Set me as a seal on your heart

as a seal on your arm;

For stern as death is love,

Relentless as the nether world is devotion;

its flames are a blazing fire.

Deep waters cannot quench love,

nor floods sweep it away.

Were one to offer all he owns to purchase love

he would be roundly mocked.

So, where do we begin? How do we go about shaking off all the layers of illusion that have accumulated over the years (remember the flasher metaphor)? And once we do that, then, what are the risks that come with learning how to use it?  To be honest, there have only been a few people that I’ve studied who have been pretty successful at harnessing love’s energy, but when it comes to the rest of us, we’re pretty much in the dark.

Perhaps part of the reason that the nature of love isn’t fully understood is that the word itself is often trivialized in language.  It is as easy to use the word love to describe ones feelings about pizza as it is to describe one’s soul-mate.  So, to talk about seeing love in a different way is even more difficult than talking about evil.  What source do I have but my experiences, my observations, many of which are entrenched in a culture that is obsessed with a cartoon version of love?  As a source, how am I any more accurate than anyone else?  Well, this is where it’s necessary to rely on quantum physics again.  As an observer, I am limited to certain dimensions.   Love is not limited.  Love stretches beyond experienced reality rendering our simple human expressions of it incidental in the face of what it truly is.   Love won’t be confined to what I or anybody else determines is appropriate; it is larger than we are.  Without love driving the expression, it is empty.   Let me clarify that last statement; simply saying love is the reason behind an action, even if we are under the misguided belief that it really is guiding an action, won’t necessarily make it so.   Love is so much bigger than our desire for it.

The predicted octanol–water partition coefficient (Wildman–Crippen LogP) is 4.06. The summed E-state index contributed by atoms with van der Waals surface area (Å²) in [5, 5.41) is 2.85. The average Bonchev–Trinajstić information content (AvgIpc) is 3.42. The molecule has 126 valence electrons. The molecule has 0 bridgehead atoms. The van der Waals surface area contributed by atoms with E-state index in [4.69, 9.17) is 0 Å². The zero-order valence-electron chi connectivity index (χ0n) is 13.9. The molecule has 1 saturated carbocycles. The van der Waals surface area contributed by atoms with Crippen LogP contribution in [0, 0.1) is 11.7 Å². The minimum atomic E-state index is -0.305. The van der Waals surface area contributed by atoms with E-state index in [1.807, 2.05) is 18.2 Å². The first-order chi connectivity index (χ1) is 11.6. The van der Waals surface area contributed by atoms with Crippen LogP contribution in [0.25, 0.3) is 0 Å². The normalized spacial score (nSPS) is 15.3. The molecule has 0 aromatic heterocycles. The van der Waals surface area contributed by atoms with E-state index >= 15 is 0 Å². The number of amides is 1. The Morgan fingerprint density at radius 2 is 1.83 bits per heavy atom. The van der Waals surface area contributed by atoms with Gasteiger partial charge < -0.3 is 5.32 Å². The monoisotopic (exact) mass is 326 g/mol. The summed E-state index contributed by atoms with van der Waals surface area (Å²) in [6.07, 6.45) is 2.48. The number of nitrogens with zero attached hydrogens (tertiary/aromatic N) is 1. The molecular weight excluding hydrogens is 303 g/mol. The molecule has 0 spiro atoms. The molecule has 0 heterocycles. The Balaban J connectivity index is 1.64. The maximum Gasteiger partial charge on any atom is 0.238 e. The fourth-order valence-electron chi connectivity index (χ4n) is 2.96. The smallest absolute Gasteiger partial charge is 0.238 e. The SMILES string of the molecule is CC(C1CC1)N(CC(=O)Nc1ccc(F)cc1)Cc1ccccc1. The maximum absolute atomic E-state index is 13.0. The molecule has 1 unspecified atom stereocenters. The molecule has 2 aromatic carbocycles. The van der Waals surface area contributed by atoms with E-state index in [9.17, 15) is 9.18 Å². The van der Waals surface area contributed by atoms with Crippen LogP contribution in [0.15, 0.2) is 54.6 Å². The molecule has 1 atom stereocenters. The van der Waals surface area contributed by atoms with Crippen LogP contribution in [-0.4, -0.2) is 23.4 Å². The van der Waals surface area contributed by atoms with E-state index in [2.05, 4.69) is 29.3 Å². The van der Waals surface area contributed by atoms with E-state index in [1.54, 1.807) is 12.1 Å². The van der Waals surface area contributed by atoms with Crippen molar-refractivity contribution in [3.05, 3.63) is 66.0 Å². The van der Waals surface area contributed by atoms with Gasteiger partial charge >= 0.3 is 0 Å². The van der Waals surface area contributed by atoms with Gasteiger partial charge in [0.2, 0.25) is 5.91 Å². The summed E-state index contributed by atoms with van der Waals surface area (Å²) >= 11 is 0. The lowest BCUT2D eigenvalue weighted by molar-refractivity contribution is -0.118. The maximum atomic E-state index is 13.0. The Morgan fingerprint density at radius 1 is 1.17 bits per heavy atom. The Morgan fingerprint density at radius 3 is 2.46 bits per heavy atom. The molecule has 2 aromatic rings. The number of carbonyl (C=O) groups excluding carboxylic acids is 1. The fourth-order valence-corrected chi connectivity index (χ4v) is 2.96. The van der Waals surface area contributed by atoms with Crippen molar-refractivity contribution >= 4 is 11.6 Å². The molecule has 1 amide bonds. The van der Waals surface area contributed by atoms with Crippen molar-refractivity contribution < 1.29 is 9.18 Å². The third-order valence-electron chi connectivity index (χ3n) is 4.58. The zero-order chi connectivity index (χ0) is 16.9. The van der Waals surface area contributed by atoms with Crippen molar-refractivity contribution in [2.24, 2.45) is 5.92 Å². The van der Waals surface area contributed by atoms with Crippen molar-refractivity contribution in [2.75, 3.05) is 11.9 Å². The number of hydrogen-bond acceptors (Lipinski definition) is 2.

So how can we be sure if love is present and is what propels us forward?   Where do we go to find out what it really is so that we can begin the process of harnessing it?  There are volumes of literature, music, psychology, philosophy and theology that have tried to depict what love really is.  What more could I possibly say about love that would amount to a major discovery?  Are there any new ways to talk about the true nature of love so we may harness its power?  Well, based on humanity’s past observations and experiences of love, we should be able to understand a few things about what it is and what it is not.   Stay tuned.